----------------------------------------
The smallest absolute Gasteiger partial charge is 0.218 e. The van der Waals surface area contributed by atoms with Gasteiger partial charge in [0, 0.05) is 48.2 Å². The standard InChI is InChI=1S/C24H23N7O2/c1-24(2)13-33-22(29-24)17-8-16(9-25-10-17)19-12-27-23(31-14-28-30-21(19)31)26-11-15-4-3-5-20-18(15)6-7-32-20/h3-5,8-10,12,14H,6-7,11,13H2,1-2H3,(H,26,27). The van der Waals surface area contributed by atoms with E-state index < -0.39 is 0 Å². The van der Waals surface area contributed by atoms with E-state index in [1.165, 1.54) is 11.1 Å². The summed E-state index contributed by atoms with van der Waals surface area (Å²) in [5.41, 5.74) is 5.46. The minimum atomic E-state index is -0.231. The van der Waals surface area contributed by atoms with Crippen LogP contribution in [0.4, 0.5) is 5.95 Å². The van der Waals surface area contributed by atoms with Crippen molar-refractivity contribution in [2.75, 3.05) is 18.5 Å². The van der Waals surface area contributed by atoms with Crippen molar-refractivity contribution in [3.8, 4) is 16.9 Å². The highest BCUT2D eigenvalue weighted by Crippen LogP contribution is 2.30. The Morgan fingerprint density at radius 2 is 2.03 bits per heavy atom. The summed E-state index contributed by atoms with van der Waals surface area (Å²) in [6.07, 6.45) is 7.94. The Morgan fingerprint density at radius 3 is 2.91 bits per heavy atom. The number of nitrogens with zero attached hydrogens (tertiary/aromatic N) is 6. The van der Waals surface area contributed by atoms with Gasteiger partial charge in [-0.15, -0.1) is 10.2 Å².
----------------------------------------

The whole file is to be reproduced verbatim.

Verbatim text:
The smallest absolute Gasteiger partial charge is 0.218 e. The van der Waals surface area contributed by atoms with Gasteiger partial charge in [0, 0.05) is 48.2 Å². The standard InChI is InChI=1S/C24H23N7O2/c1-24(2)13-33-22(29-24)17-8-16(9-25-10-17)19-12-27-23(31-14-28-30-21(19)31)26-11-15-4-3-5-20-18(15)6-7-32-20/h3-5,8-10,12,14H,6-7,11,13H2,1-2H3,(H,26,27). The van der Waals surface area contributed by atoms with E-state index < -0.39 is 0 Å². The van der Waals surface area contributed by atoms with E-state index in [1.165, 1.54) is 11.1 Å². The summed E-state index contributed by atoms with van der Waals surface area (Å²) in [5.41, 5.74) is 5.46. The minimum atomic E-state index is -0.231. The van der Waals surface area contributed by atoms with Crippen LogP contribution in [0.4, 0.5) is 5.95 Å². The van der Waals surface area contributed by atoms with Crippen molar-refractivity contribution in [2.75, 3.05) is 18.5 Å². The van der Waals surface area contributed by atoms with Crippen molar-refractivity contribution in [3.8, 4) is 16.9 Å². The highest BCUT2D eigenvalue weighted by Crippen LogP contribution is 2.30. The Morgan fingerprint density at radius 2 is 2.03 bits per heavy atom. The summed E-state index contributed by atoms with van der Waals surface area (Å²) in [6.07, 6.45) is 7.94. The Morgan fingerprint density at radius 3 is 2.91 bits per heavy atom. The number of nitrogens with zero attached hydrogens (tertiary/aromatic N) is 6. The van der Waals surface area contributed by atoms with Gasteiger partial charge in [-0.15, -0.1) is 10.2 Å².